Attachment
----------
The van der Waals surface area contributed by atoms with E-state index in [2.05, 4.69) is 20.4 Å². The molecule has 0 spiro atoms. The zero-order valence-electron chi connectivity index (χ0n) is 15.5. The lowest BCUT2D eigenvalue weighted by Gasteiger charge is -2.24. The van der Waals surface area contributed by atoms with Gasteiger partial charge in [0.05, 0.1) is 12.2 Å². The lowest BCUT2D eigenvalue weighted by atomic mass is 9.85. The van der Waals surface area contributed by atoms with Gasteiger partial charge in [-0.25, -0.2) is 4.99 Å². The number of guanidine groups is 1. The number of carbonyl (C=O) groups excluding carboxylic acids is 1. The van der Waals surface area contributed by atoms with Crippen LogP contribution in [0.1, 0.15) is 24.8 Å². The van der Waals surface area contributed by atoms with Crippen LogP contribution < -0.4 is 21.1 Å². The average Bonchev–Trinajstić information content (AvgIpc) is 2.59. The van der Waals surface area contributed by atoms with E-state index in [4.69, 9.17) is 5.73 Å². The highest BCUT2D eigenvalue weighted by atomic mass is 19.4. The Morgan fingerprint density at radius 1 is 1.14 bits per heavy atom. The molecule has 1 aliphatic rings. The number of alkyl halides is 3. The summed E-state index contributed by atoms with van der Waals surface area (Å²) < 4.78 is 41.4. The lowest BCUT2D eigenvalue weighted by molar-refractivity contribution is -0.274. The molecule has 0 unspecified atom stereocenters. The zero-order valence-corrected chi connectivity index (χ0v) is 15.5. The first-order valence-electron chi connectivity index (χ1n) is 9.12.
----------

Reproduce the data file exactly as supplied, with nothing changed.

The van der Waals surface area contributed by atoms with E-state index in [2.05, 4.69) is 20.4 Å². The molecule has 0 spiro atoms. The zero-order valence-electron chi connectivity index (χ0n) is 15.5. The lowest BCUT2D eigenvalue weighted by Gasteiger charge is -2.24. The van der Waals surface area contributed by atoms with Gasteiger partial charge in [0.05, 0.1) is 12.2 Å². The lowest BCUT2D eigenvalue weighted by atomic mass is 9.85. The van der Waals surface area contributed by atoms with Gasteiger partial charge in [-0.25, -0.2) is 4.99 Å². The number of guanidine groups is 1. The number of carbonyl (C=O) groups excluding carboxylic acids is 1. The van der Waals surface area contributed by atoms with Crippen LogP contribution in [0.1, 0.15) is 24.8 Å². The van der Waals surface area contributed by atoms with Crippen LogP contribution < -0.4 is 21.1 Å². The average Bonchev–Trinajstić information content (AvgIpc) is 2.59. The van der Waals surface area contributed by atoms with E-state index in [4.69, 9.17) is 5.73 Å². The highest BCUT2D eigenvalue weighted by atomic mass is 19.4. The Morgan fingerprint density at radius 1 is 1.14 bits per heavy atom. The molecule has 1 aliphatic rings. The number of alkyl halides is 3. The summed E-state index contributed by atoms with van der Waals surface area (Å²) < 4.78 is 41.4. The lowest BCUT2D eigenvalue weighted by molar-refractivity contribution is -0.274. The molecule has 0 unspecified atom stereocenters. The zero-order valence-corrected chi connectivity index (χ0v) is 15.5. The first-order valence-electron chi connectivity index (χ1n) is 9.12.